Sounds like a best friend, to me.

Making friends with your distraction is not something you do once. It’s dots every day in your bullet journal that remind you to plug in. “No! I need to unplug,” you shout. Not so much, if your plugs are connecting you to the deeper parts of yourself.

Balance is the surest path to sustainable productivity.

I’m going to show you how I walk that path. It’s possible that some of my articles will be too hippy-dippy for you. Maybe, they will contain just enough woo-hoo and out there to tweak your smile and make you curious.

Next Tuesday, we’ll get distracted on purpose, follow the white rabbit, and hop down a few holes. See you then, Lovely!

Being Productive {isn’t the same as being busy}

Being Productive {isn’t the same as being busy}

Busy people aren’t more important than people who have a relaxed approach to their work. This is a surface view of the world. It’s a distorted picture.

Busy is an emotional state. It is a buffer between your soul and all challengers. It’s a thick, fuzzy blanket keeping you safe from woes. It holds you separate from the parts of your life that flounder. Listen carefully. You’ll hear voices, faded from calling to you.

A bored mind will latch on to distraction. Distraction offers a lifeline to avoid sinking into discomfort. That’s how the body works. Pain tells you when to stop doing the thing you are doing. Stop it right now! Discomfort is like that. It signals there is something deeper going on that needs your attention. Were you to turn towards the discomfort and apparent boredom, the discussion you would begin with yourself would be anything but boring. The key is discovering ways to begin those conversations. There is more than one to be had. Taking personal responsibility and the ability to say no are learned skills. How much practise have you had?

Any distraction is a behaviour of your mind. Things don’t distract you. Devices that stream the internet to you whenever you want a fix, included. Being distracted is a way of organising your life so that you don’t have to be responsible to yourself. It’s insidious; you are going to believe it almost every time. Your distraction has been personalised over a lifetime and knows you on intimate levels. Distraction has access to a library of stories that you don’t share with anyone. It has a front row seat to every nanosecond of the show. It has the ability to replay, on ultra slow motion, the parts you try to ignore. Making distraction your best friend might be the best thing you ever do to support your productivity.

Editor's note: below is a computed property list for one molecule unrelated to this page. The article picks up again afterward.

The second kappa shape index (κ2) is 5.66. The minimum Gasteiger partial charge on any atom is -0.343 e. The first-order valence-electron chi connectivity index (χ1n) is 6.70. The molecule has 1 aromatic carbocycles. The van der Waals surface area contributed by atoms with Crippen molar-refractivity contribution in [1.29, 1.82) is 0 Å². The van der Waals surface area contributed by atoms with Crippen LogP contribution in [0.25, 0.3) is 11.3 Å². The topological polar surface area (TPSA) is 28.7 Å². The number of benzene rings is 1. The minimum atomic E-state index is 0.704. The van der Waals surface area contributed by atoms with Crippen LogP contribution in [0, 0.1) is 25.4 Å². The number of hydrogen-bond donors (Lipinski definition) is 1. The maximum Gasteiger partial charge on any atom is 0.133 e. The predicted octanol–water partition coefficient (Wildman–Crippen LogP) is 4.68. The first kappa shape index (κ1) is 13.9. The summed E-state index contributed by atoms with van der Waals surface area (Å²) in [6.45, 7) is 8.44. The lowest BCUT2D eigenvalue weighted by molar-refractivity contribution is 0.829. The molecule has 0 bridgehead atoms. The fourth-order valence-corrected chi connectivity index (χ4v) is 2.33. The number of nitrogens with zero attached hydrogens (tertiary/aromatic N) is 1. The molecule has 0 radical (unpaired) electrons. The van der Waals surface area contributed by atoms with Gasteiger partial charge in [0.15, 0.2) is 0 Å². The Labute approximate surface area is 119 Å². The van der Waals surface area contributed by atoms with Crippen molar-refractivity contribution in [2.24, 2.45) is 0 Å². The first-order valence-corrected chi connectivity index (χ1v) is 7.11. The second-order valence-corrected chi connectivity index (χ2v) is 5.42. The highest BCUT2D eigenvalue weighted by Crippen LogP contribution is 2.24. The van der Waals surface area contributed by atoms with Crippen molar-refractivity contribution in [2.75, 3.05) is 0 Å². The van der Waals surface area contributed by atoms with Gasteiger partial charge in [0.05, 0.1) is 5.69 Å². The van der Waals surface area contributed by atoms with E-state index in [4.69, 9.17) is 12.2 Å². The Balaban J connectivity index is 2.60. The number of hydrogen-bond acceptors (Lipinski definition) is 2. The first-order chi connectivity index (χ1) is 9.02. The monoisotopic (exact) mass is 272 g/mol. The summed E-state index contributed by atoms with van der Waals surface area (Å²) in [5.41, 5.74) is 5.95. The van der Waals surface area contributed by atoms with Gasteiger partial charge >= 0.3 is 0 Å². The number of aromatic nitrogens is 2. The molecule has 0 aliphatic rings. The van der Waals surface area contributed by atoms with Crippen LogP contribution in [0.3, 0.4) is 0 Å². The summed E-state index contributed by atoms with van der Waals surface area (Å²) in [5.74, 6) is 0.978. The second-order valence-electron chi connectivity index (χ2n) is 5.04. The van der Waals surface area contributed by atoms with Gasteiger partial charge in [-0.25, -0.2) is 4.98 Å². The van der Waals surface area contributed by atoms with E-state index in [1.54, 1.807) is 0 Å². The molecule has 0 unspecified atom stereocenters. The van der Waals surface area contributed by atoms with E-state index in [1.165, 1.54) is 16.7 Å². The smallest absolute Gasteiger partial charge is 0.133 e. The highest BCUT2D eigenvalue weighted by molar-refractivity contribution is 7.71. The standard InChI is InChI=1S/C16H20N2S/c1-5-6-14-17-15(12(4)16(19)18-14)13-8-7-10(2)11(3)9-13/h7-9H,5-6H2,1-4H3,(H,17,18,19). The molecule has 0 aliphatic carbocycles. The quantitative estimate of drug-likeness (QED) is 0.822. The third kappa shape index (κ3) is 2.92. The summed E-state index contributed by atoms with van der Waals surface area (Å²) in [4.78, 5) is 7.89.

Creative work may look inefficient on the surface, and that could be true. Measuring the progress of your creative work requires you to define what your goal is. You need to understand why it’s important to you. Your why is the bedrock of your work. If you’re attempting to anchor your creative endeavours to shifting sands and whimsical notions, they’ll always be works in progress. Know what success looks like for you. Celebrate when you achieve it. Does your why motivate you to dig into the guts of your work? Does it inspire you to explore and learn, and play as you do so? Ask yourself some honest questions; answer them just as honestly. You have all this power. Use it!

Over the coming weeks, I’ll tease apart these ideas about productivity. Next week I’ll be talking about making friends with your distraction.

See you on Tuesday, lovelies.